for Clarinet and Piano (1990)




Katia Tchemberdji (Chemberdzhi; Екатерина Владимировна Чемберджи; b. 1960, Moscow) studied piano and composition at the Moscow Conservatory with Nikolay Korndorf and Yury Kholopov. As a special source of influence Tchemberdji mentions her grandmother, composer Zara Levina, rather than her conservatory colleagues Edison Denisov and Alfred Schnittke, or her grandfather, composer Nikolay Chemberdzhi.[1] Tchemberdji composed the Sonata for clarinet (in b-flat) and piano in 1990, the year of her emigration to Germany. Charles Neidich and Vasily Lobanov premiered the Sonata in the same year at the Kuhmo Chamber Music Festival in Finland. Tchemberdji composed various chamber music works with the clarinet in this period, such as the Heidelberg-Trio (clarinet, violin, piano; 1991) and Preludes (cl, vn, vla, vc; 1992). In 2003, Ma’or (clarinet solo) was the commissioned obligatory work at the ARD clarinet competition. In 2005, the sheet music of the Sonata for clarinet and piano was published (Tchemberdji 2005).

Tchemberdji applies in the Sonata for clarinet and piano the full dynamic and register range of the clarinet, while the piano part is kept rather transparent. The Sonata stands out in an intense and intimate sense for beauty of expression. The Sonata consists of three movements with a total duration of approximately 18 minutes: 

1. Quarter note = 80 

2. Presto, quarter note = 126 

3. Half note = 50 

The first movement opens with a scream-like clarinet motive on the background of a static piano cluster. The entire movement spins around this “scream”-motive. In the beginning the clarinet playing is rough: the register is extremely high with the large seventh interval jump up to d4 (sounding c4), played in fortissimo dynamics (Video ex. 9.3.1: Scream).

[1] For more information on the composer, see www.tchemberdji.com

Video ex.9.3.1: Scream (Tchemberdji, Sonata, mvt.1, mm. 1-4) 


As if attempting over and over again, the clarinet repeats and varies the “scream” until it finally develops into a longer, high and loud clarinet passage. The piano part remains disengaged, interfering with the clarinet only with descending, long clusters. The first signs of interaction between the two performers appear in the section meno mosso, quarter note = 70 (mm. 28ff.). The clarinet, now using very soft dynamics, plays the beginning of the scream, and the piano completes the line (Video example 9.3.2: Completion). The idea arises that the clarinet voice is screaming for attention, but not getting any response. The initial aggressive tone turns into feelings of longing and desperation. Until the end of the movement, the piano part remains distant and cautious, as if not really present.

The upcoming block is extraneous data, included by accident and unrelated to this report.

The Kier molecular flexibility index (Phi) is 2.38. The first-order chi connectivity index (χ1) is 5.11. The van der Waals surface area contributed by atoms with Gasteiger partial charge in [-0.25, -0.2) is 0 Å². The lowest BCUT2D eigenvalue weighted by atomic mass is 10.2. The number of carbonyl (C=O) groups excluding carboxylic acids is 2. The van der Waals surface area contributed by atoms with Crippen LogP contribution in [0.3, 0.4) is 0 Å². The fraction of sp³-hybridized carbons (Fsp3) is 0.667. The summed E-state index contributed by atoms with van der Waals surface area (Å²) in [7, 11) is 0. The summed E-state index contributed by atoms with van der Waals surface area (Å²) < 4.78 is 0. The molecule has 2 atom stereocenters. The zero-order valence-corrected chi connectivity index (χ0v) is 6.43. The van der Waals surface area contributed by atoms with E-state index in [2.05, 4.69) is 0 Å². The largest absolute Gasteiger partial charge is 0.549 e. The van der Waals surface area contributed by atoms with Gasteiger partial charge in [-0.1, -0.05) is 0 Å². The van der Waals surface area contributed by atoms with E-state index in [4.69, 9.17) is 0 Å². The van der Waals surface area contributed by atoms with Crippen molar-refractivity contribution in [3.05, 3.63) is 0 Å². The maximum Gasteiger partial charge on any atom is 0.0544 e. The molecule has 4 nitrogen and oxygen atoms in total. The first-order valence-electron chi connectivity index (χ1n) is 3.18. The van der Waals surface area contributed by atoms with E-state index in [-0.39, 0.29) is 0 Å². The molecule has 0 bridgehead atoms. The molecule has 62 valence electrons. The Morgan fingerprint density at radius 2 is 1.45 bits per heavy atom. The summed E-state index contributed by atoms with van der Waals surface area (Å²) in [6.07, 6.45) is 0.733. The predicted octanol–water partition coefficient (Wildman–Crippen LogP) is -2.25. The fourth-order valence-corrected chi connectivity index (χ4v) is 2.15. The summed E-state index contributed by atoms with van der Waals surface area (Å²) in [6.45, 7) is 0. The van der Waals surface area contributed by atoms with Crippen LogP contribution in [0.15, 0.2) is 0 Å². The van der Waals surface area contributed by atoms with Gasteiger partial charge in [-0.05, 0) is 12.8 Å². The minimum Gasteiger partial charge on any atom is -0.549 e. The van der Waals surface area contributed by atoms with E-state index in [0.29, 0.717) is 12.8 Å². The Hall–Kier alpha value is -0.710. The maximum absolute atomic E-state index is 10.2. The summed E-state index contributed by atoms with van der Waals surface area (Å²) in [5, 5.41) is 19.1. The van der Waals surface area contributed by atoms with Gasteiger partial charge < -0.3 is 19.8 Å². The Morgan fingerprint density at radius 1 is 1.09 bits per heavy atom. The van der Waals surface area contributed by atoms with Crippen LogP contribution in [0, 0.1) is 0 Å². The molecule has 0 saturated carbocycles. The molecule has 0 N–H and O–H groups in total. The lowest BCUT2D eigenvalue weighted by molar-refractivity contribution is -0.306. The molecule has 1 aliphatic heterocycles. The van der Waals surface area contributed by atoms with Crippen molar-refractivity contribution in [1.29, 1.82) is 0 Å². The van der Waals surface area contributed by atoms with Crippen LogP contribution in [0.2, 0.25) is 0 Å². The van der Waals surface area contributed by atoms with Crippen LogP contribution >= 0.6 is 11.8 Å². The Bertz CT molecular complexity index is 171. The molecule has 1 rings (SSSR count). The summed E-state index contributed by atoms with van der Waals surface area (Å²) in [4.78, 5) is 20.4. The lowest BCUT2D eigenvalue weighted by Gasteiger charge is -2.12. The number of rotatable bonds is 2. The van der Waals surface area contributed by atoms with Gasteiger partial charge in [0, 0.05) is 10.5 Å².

Video ex.9.3.2: Completion (Tchemberdji, Sonata, mvt.1, mm. 28-31)


The second movement, Presto, opens with a two-voiced duet between the clarinet and the piano. The melody spins constantly around halftone movements, giving a playful, almost naïve impression. The texture becomes gradually denser, developing into complex, polyrhythmic passages, followed by a section with random repetition of a specific series of notes in the piano. However, the atmosphere always turns back to the simplicity of the opening. It evokes the image of children playing a chasing game, with small touches and yet always escaping from each other again (Video ex.9.3.3: Chase).


Video ex.12.3.3: Chase (Tchemberdji, Sonata, mvt.2, mm. 1-9)


The third movement explores temporal independence: the clarinet and piano play their own voices autonomously, yet meeting on certain points, seemingly by coincidence. In this movement bar lines are left behind and the notation switches to systems, where the performers can play freely, yet following each other in an improvisatory section. The soundscape is transparent and crystal-like: the piano plays pizzicato on open strings, which are muted on different places. The clarinet “floats” with long notes on top of the piano sounds (Video ex.9.3.4: Crystal). At the end of the movement, the clarinet ceases playing sounding notes and turns to producing air sounds. The piano plugs one single string in a repeated rhythm, producing a soft, knocking sound, like a fading heartbeat.


Video ex.12.3.4: Crystal (Tchemberdji, Sonata, mvt.3, systs.2-3)



Anne Elisabeth Piirainen, clarinet

Kirill Kozlovski, piano

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3rd doctoral concert "Facets of Expression" 

27.09.2016, Helsinki Music Centre